Wherever you reach some higher ground in Bulgaria there will be a legend about it. And in 90 percent of the cases it will be about some brave Bulgarian maidens who jumped off it to avoid being "enslaved" by Turks.
Kaliakra is no exception.
At the end of the 14th Century, Ottoman troops broke through the defences of the Kaliakra fortress and overran it. Forty Bulgarian maidens decided to die rather than fall into their hands, as the fate of any woman caught up in war is always a tragic one. The girls rushed to the end of the cape, where they plaited their long hair into a single braid and jumped into the sea. They drowned or were crushed to death on the rocks below.
One of the first things you see today when entering the archaeological site of Kaliakra is a monument of the 40 maidens.
Rising precipitously 70 metres above sea, the cape is picture-postcard sight, notwithstanding the macabre legend of mass suicide.
Its name, Kaliakra, is a derivative of the Greek kalos, or good, and akra, which can be translated as "cape" or "fortress," an appropriate name for a place of such heavenly beauty and serene atmosphere. Situated north of Balchik, Kaliakra is arguably Bulgaria's most picturesque cape.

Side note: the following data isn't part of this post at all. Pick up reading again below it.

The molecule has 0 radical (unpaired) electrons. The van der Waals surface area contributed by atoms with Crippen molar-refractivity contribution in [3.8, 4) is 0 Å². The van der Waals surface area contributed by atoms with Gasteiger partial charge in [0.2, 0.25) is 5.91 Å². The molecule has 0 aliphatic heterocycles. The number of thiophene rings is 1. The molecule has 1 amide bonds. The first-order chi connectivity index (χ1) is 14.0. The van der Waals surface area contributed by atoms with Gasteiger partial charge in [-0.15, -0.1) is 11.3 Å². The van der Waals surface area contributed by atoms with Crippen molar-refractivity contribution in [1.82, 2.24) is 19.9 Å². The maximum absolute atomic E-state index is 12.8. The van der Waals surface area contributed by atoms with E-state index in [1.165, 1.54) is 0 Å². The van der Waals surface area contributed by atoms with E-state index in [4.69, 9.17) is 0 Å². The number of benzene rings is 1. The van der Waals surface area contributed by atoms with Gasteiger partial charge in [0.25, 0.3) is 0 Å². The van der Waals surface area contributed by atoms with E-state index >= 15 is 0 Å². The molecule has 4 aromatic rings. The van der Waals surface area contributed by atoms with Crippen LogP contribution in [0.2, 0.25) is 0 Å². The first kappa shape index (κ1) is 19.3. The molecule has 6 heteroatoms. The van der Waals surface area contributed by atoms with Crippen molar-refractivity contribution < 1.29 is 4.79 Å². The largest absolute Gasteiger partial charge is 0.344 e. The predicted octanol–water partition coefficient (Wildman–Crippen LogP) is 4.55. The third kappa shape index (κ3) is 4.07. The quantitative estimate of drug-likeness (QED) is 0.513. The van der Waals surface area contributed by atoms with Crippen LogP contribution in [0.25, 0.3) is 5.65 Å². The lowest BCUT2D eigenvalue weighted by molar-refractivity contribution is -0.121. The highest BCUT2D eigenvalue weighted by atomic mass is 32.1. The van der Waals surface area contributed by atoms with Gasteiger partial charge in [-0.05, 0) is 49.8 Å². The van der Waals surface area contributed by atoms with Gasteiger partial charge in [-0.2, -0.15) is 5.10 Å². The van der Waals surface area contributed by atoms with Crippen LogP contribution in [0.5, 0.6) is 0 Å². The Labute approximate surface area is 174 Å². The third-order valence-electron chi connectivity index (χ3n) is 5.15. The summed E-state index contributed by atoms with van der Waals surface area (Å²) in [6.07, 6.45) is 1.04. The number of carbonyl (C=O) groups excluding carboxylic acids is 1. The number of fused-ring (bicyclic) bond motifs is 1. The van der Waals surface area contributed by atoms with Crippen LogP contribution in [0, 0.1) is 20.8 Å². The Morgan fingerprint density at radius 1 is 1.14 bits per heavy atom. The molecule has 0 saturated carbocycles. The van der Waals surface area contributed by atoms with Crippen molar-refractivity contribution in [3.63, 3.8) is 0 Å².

There are other legends surrounding it as well. One is the story of St Nikola. He too was pursued by the Ottomans, but instead of giving up, he ran towards the sea shore, praying to God for help. Help was given. When the land was no more and the saint was about to plunge to his death, the firm ground stretched forward, offering support. The longer St Nikola ran, the more the cliff extended. After running for two kilometres, however, St Nikola became tired. He was caught and killed on the spot, and the land stopped its supernatural growth. Cape Kaliakra, the result of this miracle, stands to this day. The saint is said to have been buried at its very end, where a small white chapel marks his grave.
If Muslim legends are to be believed, though, Kaliakra is also the place where the Dervish sage and miracle-worker Sarı Saltık killed a bloodthirsty dragon and saved the inhabitants of the fortress from its appetite for maidens. Later, when Sarı Saltık died – in dragon-unrelated circumstances – he was buried on the cape. For centuries this peninsular has been a centre of religious activity, with people of all faiths coming here to pray.
Legends are only legends, it is true, but the Good Cape has often played its role in history. In 1791, the Russian and Ottoman fleets engaged there in what is now regarded as the greatest naval battle ever fought in the Black Sea. The victory of the Russian admiral Ushakov effectively put an end to the conflict which had started in 1787. It also left the hungry waters around Cape Kaliakra Cape clogged with sunken ships and the bodies of sailors.
Monument to the 40 maidens of Kaliakra